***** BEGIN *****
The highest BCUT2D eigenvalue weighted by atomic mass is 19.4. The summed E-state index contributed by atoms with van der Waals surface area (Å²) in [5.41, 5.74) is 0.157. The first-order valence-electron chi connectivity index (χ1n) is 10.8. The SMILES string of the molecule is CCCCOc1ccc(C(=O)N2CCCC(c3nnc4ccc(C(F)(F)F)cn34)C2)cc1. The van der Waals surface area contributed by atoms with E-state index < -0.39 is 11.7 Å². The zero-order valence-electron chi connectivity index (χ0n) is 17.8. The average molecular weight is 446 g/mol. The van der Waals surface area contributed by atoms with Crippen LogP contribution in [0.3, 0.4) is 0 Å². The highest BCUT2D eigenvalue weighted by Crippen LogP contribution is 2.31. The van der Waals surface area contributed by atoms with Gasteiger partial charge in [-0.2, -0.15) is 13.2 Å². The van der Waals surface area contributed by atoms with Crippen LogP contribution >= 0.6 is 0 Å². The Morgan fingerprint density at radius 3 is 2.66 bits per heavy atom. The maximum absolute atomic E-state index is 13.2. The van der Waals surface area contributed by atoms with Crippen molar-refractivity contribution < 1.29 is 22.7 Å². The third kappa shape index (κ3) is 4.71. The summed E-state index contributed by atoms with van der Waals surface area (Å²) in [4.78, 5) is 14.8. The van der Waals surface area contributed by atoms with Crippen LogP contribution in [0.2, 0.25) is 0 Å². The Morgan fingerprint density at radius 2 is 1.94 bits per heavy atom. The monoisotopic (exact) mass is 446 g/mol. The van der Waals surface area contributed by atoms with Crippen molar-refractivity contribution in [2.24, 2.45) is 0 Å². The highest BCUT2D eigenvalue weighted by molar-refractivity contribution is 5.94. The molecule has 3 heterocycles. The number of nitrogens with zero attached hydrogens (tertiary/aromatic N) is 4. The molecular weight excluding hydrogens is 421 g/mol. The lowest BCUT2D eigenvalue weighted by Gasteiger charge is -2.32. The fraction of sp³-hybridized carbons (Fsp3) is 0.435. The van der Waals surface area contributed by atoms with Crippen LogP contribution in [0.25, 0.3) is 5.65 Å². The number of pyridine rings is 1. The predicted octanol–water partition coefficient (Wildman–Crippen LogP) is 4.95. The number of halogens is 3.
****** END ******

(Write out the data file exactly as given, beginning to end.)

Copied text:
The highest BCUT2D eigenvalue weighted by atomic mass is 19.4. The summed E-state index contributed by atoms with van der Waals surface area (Å²) in [5.41, 5.74) is 0.157. The first-order valence-electron chi connectivity index (χ1n) is 10.8. The SMILES string of the molecule is CCCCOc1ccc(C(=O)N2CCCC(c3nnc4ccc(C(F)(F)F)cn34)C2)cc1. The van der Waals surface area contributed by atoms with E-state index < -0.39 is 11.7 Å². The zero-order valence-electron chi connectivity index (χ0n) is 17.8. The average molecular weight is 446 g/mol. The van der Waals surface area contributed by atoms with Crippen LogP contribution in [0.3, 0.4) is 0 Å². The highest BCUT2D eigenvalue weighted by Crippen LogP contribution is 2.31. The van der Waals surface area contributed by atoms with Gasteiger partial charge in [-0.2, -0.15) is 13.2 Å². The van der Waals surface area contributed by atoms with Crippen LogP contribution >= 0.6 is 0 Å². The Morgan fingerprint density at radius 3 is 2.66 bits per heavy atom. The maximum absolute atomic E-state index is 13.2. The van der Waals surface area contributed by atoms with Crippen molar-refractivity contribution < 1.29 is 22.7 Å². The third kappa shape index (κ3) is 4.71. The summed E-state index contributed by atoms with van der Waals surface area (Å²) in [4.78, 5) is 14.8. The van der Waals surface area contributed by atoms with Crippen LogP contribution in [0.2, 0.25) is 0 Å². The Morgan fingerprint density at radius 2 is 1.94 bits per heavy atom. The monoisotopic (exact) mass is 446 g/mol. The van der Waals surface area contributed by atoms with Crippen molar-refractivity contribution in [2.24, 2.45) is 0 Å². The highest BCUT2D eigenvalue weighted by molar-refractivity contribution is 5.94. The molecule has 3 heterocycles. The number of nitrogens with zero attached hydrogens (tertiary/aromatic N) is 4. The molecular weight excluding hydrogens is 421 g/mol. The lowest BCUT2D eigenvalue weighted by Gasteiger charge is -2.32. The fraction of sp³-hybridized carbons (Fsp3) is 0.435. The van der Waals surface area contributed by atoms with Crippen LogP contribution in [0.25, 0.3) is 5.65 Å². The number of pyridine rings is 1. The predicted octanol–water partition coefficient (Wildman–Crippen LogP) is 4.95. The number of halogens is 3.